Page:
President's Message (Astrid Monson)|
League Wins One for Now (Astrid Monson)
Urgent Appeal for Vote Counters (Arlene Ellis)
Neighborhood Board (Evangeline Funk)
Nominating Committee Report
Orientation Meeting (Grace Furukawa)
Making Democracy Work
League Wins One for Now
It all started in April, 1995, when a private meeting was called by some East Honolulu developers to discuss an "Informational Fact Sheet Settlement Procedural Order Affecting Hawaii Kai." About twenty attended. Someone mailed League a copy of the document, which outlined what the developers were demanding in exchange for dropping eight lawsuits against the City arising out of the City's down-zoning a number of sites in the early '80's to implement the new General Plan and Development Plans.
The proposed settlement, which was initiated by the City Corporation Counsel in the late '80's and worked out with the litigants, required the City to approve twelve projects including 1,700 homes, an industrial area, some commercial development, a golf course and a hotel, occupying a total of about one square mile. This would be done through a special speeded-up procedure which by-passed the usual planning and zoning process and gave the developers unprecedented privileges and concessions not available to others.
On April 5 Jean Aoki and Astrid Monson wrote a letter to the Advertiser (which was printed April 27), calling attention to what was going on and to various historical events dating back to 1985, when the local Courts had ruled the down-zoning of Queen's Beach (one of the eight law-suits) legal. The appellate Court upheld the ruling, which was then appealed to the U.S. Supreme Court, which let it stand. The ruling stated that the down-zoning was not a "taking" and that no compensation was due the landowner. Our letter concluded: "The public can only hope that the City Council will not let itself be rail-roaded into submitting to this kind of political black-mail."
Not much happened till October 11, 1995, when suddenly the City Council after a closed Executive Committee meeting held an open meeting whose published agenda gave no inkling of a settlement procedure or the nature of the issue and approved it 5 to 4. with Councilmembers Felix, Holmes, Bainum and Yoshimura dissenting. Fortunately, League was provided with an unofficial copy of the draft procedure and the City Council's report approving it. Jean Aoki gave our testimony, which said, in part:
The November Aloha Voter carried an article explaining to our members what had been happening, and announcing that Councilmember Felix would speak to our November Planning and Zoning Committee meeting to bring us up-to-date.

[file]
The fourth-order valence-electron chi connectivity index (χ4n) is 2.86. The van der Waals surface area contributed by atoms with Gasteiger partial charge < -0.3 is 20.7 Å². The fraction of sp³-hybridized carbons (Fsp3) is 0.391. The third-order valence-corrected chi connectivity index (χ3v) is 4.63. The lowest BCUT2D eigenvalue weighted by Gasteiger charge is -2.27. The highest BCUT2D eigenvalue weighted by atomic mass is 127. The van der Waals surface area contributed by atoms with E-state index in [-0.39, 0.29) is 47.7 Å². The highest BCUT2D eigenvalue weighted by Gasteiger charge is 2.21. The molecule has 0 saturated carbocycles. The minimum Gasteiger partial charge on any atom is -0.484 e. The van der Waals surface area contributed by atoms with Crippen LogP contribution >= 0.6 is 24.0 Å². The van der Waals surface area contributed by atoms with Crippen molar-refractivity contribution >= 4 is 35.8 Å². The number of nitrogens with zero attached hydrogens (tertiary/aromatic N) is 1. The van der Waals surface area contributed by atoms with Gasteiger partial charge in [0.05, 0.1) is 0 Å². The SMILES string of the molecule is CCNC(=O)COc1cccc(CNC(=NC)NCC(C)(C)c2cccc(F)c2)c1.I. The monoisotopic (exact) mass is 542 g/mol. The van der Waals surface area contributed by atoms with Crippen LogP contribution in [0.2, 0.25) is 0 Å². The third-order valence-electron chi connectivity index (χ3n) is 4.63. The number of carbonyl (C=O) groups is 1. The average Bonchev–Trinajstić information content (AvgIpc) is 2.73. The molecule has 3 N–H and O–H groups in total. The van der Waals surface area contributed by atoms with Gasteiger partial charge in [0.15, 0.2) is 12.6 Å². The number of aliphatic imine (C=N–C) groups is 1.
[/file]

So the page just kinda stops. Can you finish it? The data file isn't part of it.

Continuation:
From that date forward we participated in innumerable informational workshops and public hearings, wrote letters to the Editor, presented "Viewpoints", met personally with Mayor Harris, various City Council members, net-worked with Neighborhood Boards, and finally reviewed the eight-inch thick Environmental Impact Report prepared by the developers.
As early as a year ago Mayor Harris told us that he could not support the proposed settlement, but that he had no legal power to stop the procedure ordered by the Court. He said he would veto it after it had cleared the required process. This would require a year or more of Planning Commission, Council Planning Committee, Council Zoning Committee, and full Council hearing and decisions on each of the twelve proposed sites. If the Mayor vetoed any of them, the developers were free, under the procedure, to reinstate the litigation.
Along with other concerned groups, such as the KaIwi Action Council and the Hawaii Kai Neighborhood Board as well as a couple of Councilmembers, we proposed that since the settlement agreement permitted the City to withdraw from the procedure at any time, it should do so without delay and save the enormous expenditure of time, effort, and money involved.
On January 8 Council Zoning Committee Chair Donna Kim introduced Resolution 97-09 setting forth the Council's "opposition to the further processing of the bill, of the various general plan, development plan and zoning amendments proposed therein, and to the SMP's and PRU's proposed therein." the Resolution further called upon the U.S. District Court "to annul the Pre-trial Settlement Procedure Order".
On January 10 the Advertiser printed an editorial in favor of the City's proposed withdrawal from the process and on January 12 published League's Letter to the Editor congratulating the City "for its wisdom in refusing to be blackmailed into approving this scandalous agreement." On January 14 we testified before the Council's Zoning Committee in favor of the Resolution, and again before the full Council on January 29, on which date the Council approved it unanimously.
Stay tuned to see what happens to the law-suits, threatened to cost the City "up to $500,000,000".
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